Booze makes great a gift. Things having to do with booze make great gifts. And, for that reason, here's the Cocktail Tales 2014 Holiday Gift Guide:
For someone who loves getting a toy on Christmas, The Homemade Gin Kit ($40) is it. Inside the box is everything necessary to turn 750 milliliters of decent vodka (not included) into two 375-milliliter bottles of gin. And, your recipient can continue gin-making past those first two bottles by purchasing refill tins (available in both "original" and "smoky" blend) from homemadegin.com. Pick up the kit at Progress in South Park.
Inside Polite Provisions is a mini store of craft-cocktail accouterments. You'll find high-quality shakers, jiggers, strainers, spoons and a well-curated selection of bitters and syrups. Grab a few items to put together a home-cocktailing gift basket. Or, tell the nice folks behind the bar that you'd like to purchase The Home Bar Enthusiasts Kit ($50). Put together by Polite Provisions proprietor Erick Castro, it includes two cocktail shakers, a Hawthorne strainer, two jiggers and a 9-ounce bottle of Angostura Bitters. The kit's not available online—you gotta go to the bar to purchase it, giving you a good excuse to try the really nice holiday cocktails currently on the menu.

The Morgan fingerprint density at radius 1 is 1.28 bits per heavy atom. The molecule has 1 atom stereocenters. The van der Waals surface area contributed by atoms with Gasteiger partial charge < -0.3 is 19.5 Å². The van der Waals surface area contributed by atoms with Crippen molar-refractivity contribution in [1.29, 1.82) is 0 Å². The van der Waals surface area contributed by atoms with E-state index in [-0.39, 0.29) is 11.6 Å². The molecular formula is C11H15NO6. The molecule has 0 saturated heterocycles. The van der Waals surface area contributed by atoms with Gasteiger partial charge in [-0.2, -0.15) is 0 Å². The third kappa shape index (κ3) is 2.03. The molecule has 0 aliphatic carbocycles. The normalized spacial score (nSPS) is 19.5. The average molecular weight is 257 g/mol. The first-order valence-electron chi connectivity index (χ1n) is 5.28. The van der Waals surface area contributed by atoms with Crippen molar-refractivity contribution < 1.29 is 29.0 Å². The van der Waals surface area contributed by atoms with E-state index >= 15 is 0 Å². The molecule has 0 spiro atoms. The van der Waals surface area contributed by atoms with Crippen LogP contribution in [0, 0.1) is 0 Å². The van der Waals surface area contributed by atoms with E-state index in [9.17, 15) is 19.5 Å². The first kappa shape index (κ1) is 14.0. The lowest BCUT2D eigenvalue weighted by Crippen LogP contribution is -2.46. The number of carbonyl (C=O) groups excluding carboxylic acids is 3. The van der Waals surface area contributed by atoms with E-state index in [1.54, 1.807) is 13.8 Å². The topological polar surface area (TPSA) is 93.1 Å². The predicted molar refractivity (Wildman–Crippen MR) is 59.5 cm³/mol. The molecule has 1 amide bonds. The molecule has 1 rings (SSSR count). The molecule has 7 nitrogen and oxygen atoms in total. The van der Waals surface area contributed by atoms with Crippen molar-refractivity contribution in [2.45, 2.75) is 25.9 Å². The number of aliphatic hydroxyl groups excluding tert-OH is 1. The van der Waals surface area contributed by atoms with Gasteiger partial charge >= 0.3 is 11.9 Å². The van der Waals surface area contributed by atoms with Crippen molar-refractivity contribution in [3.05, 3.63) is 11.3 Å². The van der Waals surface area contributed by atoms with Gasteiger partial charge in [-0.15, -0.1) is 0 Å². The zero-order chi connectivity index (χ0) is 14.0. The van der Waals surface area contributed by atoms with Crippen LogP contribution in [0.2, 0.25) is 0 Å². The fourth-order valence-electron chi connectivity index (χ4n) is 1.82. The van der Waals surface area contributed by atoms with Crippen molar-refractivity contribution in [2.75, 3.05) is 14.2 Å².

The Bar Book by Jennifer Fielder, with its bright-orange, art-deco cover, is hard to miss at the Library Shop at the New Central Library. This is a gorgeous book from front to back that, alphabetically—absinthe to Zombie—defines cocktail terms and includes 115 recipes. For the more serious home cocktailer, grab Death & Co. Modern Classic Cocktails by David Kaplan, Nick Fauchald and Alex Day. Day and Kaplan opened OG cocktail spot Death & Co. in New York City in 2006, and Fauchald is a former Food & Wine editor. Grab a copy at Warwick's in La Jolla.
Earlier this year, Ryan Andrews (Heat Supper Club, Golden State Spirits), Alex Maynard (Jaynes Gastropub) and Cora Tang (a former local who's now at San Francisco's Holy Water) created The Drinking Deck ($10). Each card in this deck of playing cards—beautifully illustrated by Tang—has a classic cocktail recipe on the back. The suit is the type of glass in which you'd serve the cocktail and all face cards feature interesting tales about the history and culture of cocktails. Go to thedrinkingdeck.com to purchase a set.
And, finally, to make good use of those sock-monkey bottle covers (you've got, like, three in the wrapping-paper drawer, no?), here are some suggested spirits to give to your favorite cocktail snob: Grand Poppy Organic Liqueur (a California take on a classic aperitif), Ballast Point's Devil's Share bourbon or Old Grove Gin (both won a silver medal at the 2014 American Craft Spirits Association awards). Or, head to Krisp Market (1036 Seventh Ave., Downtown) and browse the phenomenal selection of spirits, syrups and mixers that deserve a column of their own.